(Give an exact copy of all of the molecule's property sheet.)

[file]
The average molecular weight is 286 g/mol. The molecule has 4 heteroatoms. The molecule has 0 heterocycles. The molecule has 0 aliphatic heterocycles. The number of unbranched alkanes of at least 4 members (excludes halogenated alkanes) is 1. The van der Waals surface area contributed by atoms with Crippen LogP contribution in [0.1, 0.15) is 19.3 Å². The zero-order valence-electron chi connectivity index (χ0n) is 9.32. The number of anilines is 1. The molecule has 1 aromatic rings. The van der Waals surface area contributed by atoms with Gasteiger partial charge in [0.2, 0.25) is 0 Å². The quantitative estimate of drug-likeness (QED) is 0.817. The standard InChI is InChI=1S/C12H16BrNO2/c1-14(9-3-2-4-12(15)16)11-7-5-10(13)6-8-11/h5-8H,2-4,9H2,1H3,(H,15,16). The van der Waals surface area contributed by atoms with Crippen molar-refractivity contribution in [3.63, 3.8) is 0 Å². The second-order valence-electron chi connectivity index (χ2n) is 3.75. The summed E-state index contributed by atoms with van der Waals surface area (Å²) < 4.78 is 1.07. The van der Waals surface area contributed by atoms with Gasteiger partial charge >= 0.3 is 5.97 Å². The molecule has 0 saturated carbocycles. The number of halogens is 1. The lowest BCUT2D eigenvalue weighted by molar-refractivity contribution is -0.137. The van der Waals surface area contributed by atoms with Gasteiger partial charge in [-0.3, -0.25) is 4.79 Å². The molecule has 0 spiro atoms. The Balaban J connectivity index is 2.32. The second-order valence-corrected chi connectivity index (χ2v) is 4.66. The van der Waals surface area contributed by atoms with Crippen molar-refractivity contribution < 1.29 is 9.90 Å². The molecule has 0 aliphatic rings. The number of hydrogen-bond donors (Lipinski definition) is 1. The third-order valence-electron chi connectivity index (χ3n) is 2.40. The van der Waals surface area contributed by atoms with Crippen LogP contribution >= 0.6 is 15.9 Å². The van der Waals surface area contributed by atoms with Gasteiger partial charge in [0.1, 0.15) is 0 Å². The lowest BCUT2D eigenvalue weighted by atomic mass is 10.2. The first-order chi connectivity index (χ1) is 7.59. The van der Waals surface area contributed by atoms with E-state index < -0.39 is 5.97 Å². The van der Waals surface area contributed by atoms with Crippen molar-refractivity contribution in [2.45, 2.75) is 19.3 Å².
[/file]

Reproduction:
The average molecular weight is 286 g/mol. The molecule has 4 heteroatoms. The molecule has 0 heterocycles. The molecule has 0 aliphatic heterocycles. The number of unbranched alkanes of at least 4 members (excludes halogenated alkanes) is 1. The van der Waals surface area contributed by atoms with Crippen LogP contribution in [0.1, 0.15) is 19.3 Å². The zero-order valence-electron chi connectivity index (χ0n) is 9.32. The number of anilines is 1. The molecule has 1 aromatic rings. The van der Waals surface area contributed by atoms with Gasteiger partial charge in [0.2, 0.25) is 0 Å². The quantitative estimate of drug-likeness (QED) is 0.817. The standard InChI is InChI=1S/C12H16BrNO2/c1-14(9-3-2-4-12(15)16)11-7-5-10(13)6-8-11/h5-8H,2-4,9H2,1H3,(H,15,16). The van der Waals surface area contributed by atoms with Crippen molar-refractivity contribution in [3.63, 3.8) is 0 Å². The second-order valence-electron chi connectivity index (χ2n) is 3.75. The summed E-state index contributed by atoms with van der Waals surface area (Å²) < 4.78 is 1.07. The van der Waals surface area contributed by atoms with Gasteiger partial charge >= 0.3 is 5.97 Å². The molecule has 0 saturated carbocycles. The number of halogens is 1. The lowest BCUT2D eigenvalue weighted by molar-refractivity contribution is -0.137. The van der Waals surface area contributed by atoms with Gasteiger partial charge in [-0.3, -0.25) is 4.79 Å². The molecule has 0 spiro atoms. The Balaban J connectivity index is 2.32. The second-order valence-corrected chi connectivity index (χ2v) is 4.66. The van der Waals surface area contributed by atoms with Crippen molar-refractivity contribution < 1.29 is 9.90 Å². The molecule has 0 aliphatic rings. The number of hydrogen-bond donors (Lipinski definition) is 1. The third-order valence-electron chi connectivity index (χ3n) is 2.40. The van der Waals surface area contributed by atoms with Crippen LogP contribution >= 0.6 is 15.9 Å². The van der Waals surface area contributed by atoms with Gasteiger partial charge in [0.1, 0.15) is 0 Å². The lowest BCUT2D eigenvalue weighted by atomic mass is 10.2. The first-order chi connectivity index (χ1) is 7.59. The van der Waals surface area contributed by atoms with E-state index < -0.39 is 5.97 Å². The van der Waals surface area contributed by atoms with Crippen molar-refractivity contribution in [2.45, 2.75) is 19.3 Å².